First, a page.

By Mary-Justine Lanyon
“Peacemaking at the front end costs much less than war at the back end.”
That was the opinion of Matts Ingemanson, who led one of the first breakout sessions at the Rotary World Peace Conference at the Ontario Convention Center on Jan. 17 and 18.
Ingemanson, the chairman and founding member of Grassroots Peacemaking, noted that “peace is in everybody’s interest. Everybody loses with war. Wars have become lose-lose games. Peace is a win-win game.”
With peace, Ingemanson said in his session titled “Everybody Wins with Peace! Everybody Loses with War!” that, with peace, people can build prosperity.
“The European Union’s primary purpose is to maintain peace among its members through economic partnership. The EU members have experienced 75 years of peace and prosperity,” he said.
Modern wars, he noted, are expensive with no end in sight. A slide he projected showed that America’s war in Syria cost $15.3 billion; America’s war in Afghanistan cost $975 billion; America’s war in Iraq cost more than $1.7 trillion. Since 2001, the U.S. has spent $5.9 trillion on wars in the Middle East and Asia. More than 480,000 have died from the wars. More than 244,000 civilians have been killed. And another 10 million people have been displaced.
So, what is the answer? Ingemanson offered the Grassroots Peacemaking formula. The conflicting parties agree to the following steps: Philosophy – everyone wins with peace; Vision – create a vision of prosperity for all parties; Mission – develop an implementation of the vision; Action – carry out the mission as mutually agreed.
“It is in our interest to have peace,” Ingemanson said.
Lake Arrowhead resident Jo Bonita Rains presented a session titled “Unconscious Bias” with co-presenter Heather Sadlier.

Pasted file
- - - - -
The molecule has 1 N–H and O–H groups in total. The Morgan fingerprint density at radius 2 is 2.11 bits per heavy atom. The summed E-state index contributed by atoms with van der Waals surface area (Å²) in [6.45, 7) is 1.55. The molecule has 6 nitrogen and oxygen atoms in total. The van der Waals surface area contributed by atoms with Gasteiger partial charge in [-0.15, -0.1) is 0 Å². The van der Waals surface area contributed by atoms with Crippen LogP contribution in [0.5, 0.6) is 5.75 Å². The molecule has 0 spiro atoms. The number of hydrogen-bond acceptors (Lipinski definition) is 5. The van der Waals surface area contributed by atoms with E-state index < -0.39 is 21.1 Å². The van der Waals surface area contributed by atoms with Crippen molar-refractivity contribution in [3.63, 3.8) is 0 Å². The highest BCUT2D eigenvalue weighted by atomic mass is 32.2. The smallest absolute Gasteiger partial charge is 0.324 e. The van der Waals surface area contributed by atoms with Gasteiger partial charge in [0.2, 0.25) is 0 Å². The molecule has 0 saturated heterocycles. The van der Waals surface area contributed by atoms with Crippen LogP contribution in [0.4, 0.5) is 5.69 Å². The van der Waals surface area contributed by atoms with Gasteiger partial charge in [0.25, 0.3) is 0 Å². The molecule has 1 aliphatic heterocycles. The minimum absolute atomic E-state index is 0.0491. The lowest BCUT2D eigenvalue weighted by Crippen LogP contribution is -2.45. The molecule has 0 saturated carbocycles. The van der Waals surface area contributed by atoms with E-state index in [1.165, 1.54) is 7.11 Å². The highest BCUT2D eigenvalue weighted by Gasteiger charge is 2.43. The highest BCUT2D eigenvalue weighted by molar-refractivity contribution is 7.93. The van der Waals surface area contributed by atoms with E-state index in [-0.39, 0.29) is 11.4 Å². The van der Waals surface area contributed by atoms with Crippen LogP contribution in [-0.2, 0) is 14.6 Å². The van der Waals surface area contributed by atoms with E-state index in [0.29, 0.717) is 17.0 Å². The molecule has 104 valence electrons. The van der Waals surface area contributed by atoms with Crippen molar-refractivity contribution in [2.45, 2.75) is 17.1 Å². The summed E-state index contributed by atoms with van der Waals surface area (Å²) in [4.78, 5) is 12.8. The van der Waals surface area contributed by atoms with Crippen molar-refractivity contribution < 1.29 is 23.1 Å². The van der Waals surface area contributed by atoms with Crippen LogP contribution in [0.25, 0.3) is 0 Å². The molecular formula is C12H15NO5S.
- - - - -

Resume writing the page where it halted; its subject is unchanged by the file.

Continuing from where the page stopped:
“We all have the experience of unconscious bias,” Rains said. “And it is dangerous if we are unaware of it.”
She and Sadlier showed their audience a series of photos, asking them what they saw. One had two images buried within it, the other had three.
“Why do you see what you see?” Rains asked. “We first see what we think other expect us to see. Then we pause and see the second image.”
Rains warned that we need to “catch ourselves before jumping to conclusions.”
That was really brought home in a short video, “The Lunch Date,” which appeared to tell one story but in fact related something quite different.
“The more aware we become each day,” Sadlier said, “the more we can start or stop doing something. The smallest action each of us takes makes the biggest difference to the other person. The trauma we create when not being sensitive to the other is cumulative, lifelong.”
“We all made assumptions about what we saw in the video,” Rains said. “Look in the mirror and see what assumptions we make about all of our encounters. All of us have biases. We make mental judgment calls about our encounters with others. Pause, listen, hear, learn. Hold back your judgment calls to learn from others. You won’t lose your self but will gain more.”
“Activating Positive Peace: Tools for Community Peacebuilding” offered eight pillars that, when implemented, can lead to positive peace.
Negative peace, the team of presenters said, is the absence of violence or the fear of violence. Positive peace is something quite different.
The audience rotated among positive peace activators, who shared each of the eight pillars, which were described as “living, breathing things.” All eight must work together – they cannot stand on their own.
“I am individually insufficient but individually indispensable,” the presenters said.
The eight pillars of positive peace, as developed by the Rotary Positive Peace Academy are: well-functioning government; equitable distribution of resources; free flow of information; good relations with neighbors; high levels of human capital; acceptance of the rights of others; low levels of corruption; and sound business environment.
“The world is yearning for a new kind and implementation of peace,” Patricia Shafer told the audience at “Putting Young People at the Center of Peacebuilding Around the World.” She is the executive director of NewGen Peacebuilders, which trains young peacebuilders around the world.